China makes the most of recession in global trade

China makes the most of recession in global trade

China’s exports this year have already vaulted it past Germany to become the world’s biggest exporter. Now, those market share gains are threatening to increase trade frictions with the United States and Europe. The European Commission proposed on Tuesday to extend antidumping duties on Chinese, as well as Vietnamese, shoe imports.

China is winning a larger piece of a shrinking pie. Although world trade declined this year because of the recession, consumers are demanding lower-priced goods and Beijing, determined to keep its export machine humming, is finding a way to deliver.  The country’s factories are aggressively reducing prices — allowing China to gain ground in old markets and make inroads in new ones.

The most striking gains have come in the United States, where China has displaced Canada this year as the largest supplier of imports. In the first seven months of 2008, just under 15 per cent of American imports came from China. Over the same period this year, 19 per cent did. Meanwhile, Canada’s share of American imports fell to 14.5 per cent, from nearly 17 per cent. Besides increasing its share of many American markets, China is increasing the value of exports in absolute terms in some categories. In knit apparel, for instance, American imports from China jumped 10 per cent through July of this year — while America’s imports from Mexico, Honduras, Guatemala and El Salvador plunged 19 to 24 per cent in each country, according to Global Trade Information Services.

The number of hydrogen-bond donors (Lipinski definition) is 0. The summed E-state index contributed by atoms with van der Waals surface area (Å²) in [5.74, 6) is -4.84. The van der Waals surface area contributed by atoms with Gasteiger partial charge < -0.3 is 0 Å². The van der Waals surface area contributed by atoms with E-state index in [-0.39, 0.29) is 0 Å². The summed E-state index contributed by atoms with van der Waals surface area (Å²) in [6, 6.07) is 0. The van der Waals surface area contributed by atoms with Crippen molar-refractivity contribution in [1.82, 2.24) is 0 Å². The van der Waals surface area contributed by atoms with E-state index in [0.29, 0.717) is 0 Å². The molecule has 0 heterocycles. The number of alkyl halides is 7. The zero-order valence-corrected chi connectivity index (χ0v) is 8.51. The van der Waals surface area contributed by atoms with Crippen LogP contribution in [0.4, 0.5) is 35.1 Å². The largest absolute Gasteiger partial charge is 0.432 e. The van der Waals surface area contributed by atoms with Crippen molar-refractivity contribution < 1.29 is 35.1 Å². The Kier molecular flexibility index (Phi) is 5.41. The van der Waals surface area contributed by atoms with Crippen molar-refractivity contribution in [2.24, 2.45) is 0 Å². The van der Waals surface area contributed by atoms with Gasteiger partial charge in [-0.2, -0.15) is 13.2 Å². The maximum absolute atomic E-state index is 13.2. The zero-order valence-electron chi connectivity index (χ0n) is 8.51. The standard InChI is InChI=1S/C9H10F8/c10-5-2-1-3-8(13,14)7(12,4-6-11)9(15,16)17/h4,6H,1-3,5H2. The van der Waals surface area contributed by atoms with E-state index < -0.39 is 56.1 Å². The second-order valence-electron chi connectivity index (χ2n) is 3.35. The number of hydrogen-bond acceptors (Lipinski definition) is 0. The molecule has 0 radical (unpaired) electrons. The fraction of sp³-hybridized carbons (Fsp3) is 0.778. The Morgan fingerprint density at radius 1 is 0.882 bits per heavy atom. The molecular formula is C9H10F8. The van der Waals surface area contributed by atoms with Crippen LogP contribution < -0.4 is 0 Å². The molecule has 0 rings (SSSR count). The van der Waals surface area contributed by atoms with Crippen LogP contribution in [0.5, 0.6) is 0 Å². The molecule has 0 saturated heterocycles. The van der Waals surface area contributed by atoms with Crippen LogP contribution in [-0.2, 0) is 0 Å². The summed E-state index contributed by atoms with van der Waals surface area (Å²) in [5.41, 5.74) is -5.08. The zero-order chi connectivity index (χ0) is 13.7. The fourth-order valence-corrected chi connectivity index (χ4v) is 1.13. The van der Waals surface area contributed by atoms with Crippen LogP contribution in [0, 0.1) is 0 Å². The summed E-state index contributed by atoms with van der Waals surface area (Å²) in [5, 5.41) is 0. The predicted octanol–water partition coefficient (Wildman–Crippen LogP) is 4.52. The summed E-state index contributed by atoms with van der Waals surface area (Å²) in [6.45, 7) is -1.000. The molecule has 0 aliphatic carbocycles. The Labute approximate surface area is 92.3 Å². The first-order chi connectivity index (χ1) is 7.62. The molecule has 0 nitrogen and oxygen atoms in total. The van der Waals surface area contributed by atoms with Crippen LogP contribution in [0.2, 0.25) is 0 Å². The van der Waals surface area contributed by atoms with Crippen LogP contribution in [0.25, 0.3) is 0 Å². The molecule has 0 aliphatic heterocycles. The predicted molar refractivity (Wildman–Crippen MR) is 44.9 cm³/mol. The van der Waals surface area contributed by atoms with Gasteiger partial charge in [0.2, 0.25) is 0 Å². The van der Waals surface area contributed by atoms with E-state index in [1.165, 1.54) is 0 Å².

One reason is the ability of Chinese manufacturers to quickly slash prices by reducing wages and other costs in production zones that often rely on migrant workers. Factory managers here say American buyers are demanding they do just that.

Because China produces a diversified portfolio of low-priced and essential items, analysts say the country’s exports can hold up relatively well in a recession. Few other countries can match what has come to be called the “China Price.”